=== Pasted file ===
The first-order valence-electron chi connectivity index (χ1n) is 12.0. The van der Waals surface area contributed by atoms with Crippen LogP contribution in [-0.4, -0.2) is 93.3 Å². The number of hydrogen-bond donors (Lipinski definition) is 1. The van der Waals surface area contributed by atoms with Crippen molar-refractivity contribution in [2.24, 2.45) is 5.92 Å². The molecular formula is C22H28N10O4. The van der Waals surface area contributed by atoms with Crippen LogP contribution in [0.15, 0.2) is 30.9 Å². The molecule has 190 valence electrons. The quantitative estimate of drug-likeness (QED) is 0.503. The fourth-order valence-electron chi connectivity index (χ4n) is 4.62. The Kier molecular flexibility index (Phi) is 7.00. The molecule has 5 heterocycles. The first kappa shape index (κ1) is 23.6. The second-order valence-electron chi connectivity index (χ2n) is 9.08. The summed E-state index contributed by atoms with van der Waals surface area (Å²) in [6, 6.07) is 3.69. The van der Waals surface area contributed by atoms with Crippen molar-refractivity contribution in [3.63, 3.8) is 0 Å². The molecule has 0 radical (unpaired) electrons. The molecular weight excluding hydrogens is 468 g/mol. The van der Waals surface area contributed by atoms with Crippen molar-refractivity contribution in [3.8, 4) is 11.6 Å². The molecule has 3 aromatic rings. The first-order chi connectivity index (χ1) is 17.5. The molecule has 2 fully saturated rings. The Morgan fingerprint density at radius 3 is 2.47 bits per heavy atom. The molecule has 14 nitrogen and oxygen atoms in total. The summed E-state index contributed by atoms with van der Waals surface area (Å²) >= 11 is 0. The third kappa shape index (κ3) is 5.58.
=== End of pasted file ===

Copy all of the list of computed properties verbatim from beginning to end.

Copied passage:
The first-order valence-electron chi connectivity index (χ1n) is 12.0. The van der Waals surface area contributed by atoms with Crippen LogP contribution in [-0.4, -0.2) is 93.3 Å². The number of hydrogen-bond donors (Lipinski definition) is 1. The van der Waals surface area contributed by atoms with Crippen molar-refractivity contribution in [2.24, 2.45) is 5.92 Å². The molecular formula is C22H28N10O4. The van der Waals surface area contributed by atoms with Crippen LogP contribution in [0.15, 0.2) is 30.9 Å². The molecule has 190 valence electrons. The quantitative estimate of drug-likeness (QED) is 0.503. The fourth-order valence-electron chi connectivity index (χ4n) is 4.62. The Kier molecular flexibility index (Phi) is 7.00. The molecule has 5 heterocycles. The first kappa shape index (κ1) is 23.6. The second-order valence-electron chi connectivity index (χ2n) is 9.08. The summed E-state index contributed by atoms with van der Waals surface area (Å²) in [6, 6.07) is 3.69. The van der Waals surface area contributed by atoms with Crippen molar-refractivity contribution in [3.63, 3.8) is 0 Å². The molecule has 0 radical (unpaired) electrons. The molecular weight excluding hydrogens is 468 g/mol. The van der Waals surface area contributed by atoms with Crippen molar-refractivity contribution in [3.8, 4) is 11.6 Å². The molecule has 3 aromatic rings. The first-order chi connectivity index (χ1) is 17.5. The molecule has 2 fully saturated rings. The Morgan fingerprint density at radius 3 is 2.47 bits per heavy atom. The molecule has 14 nitrogen and oxygen atoms in total. The summed E-state index contributed by atoms with van der Waals surface area (Å²) >= 11 is 0. The third kappa shape index (κ3) is 5.58.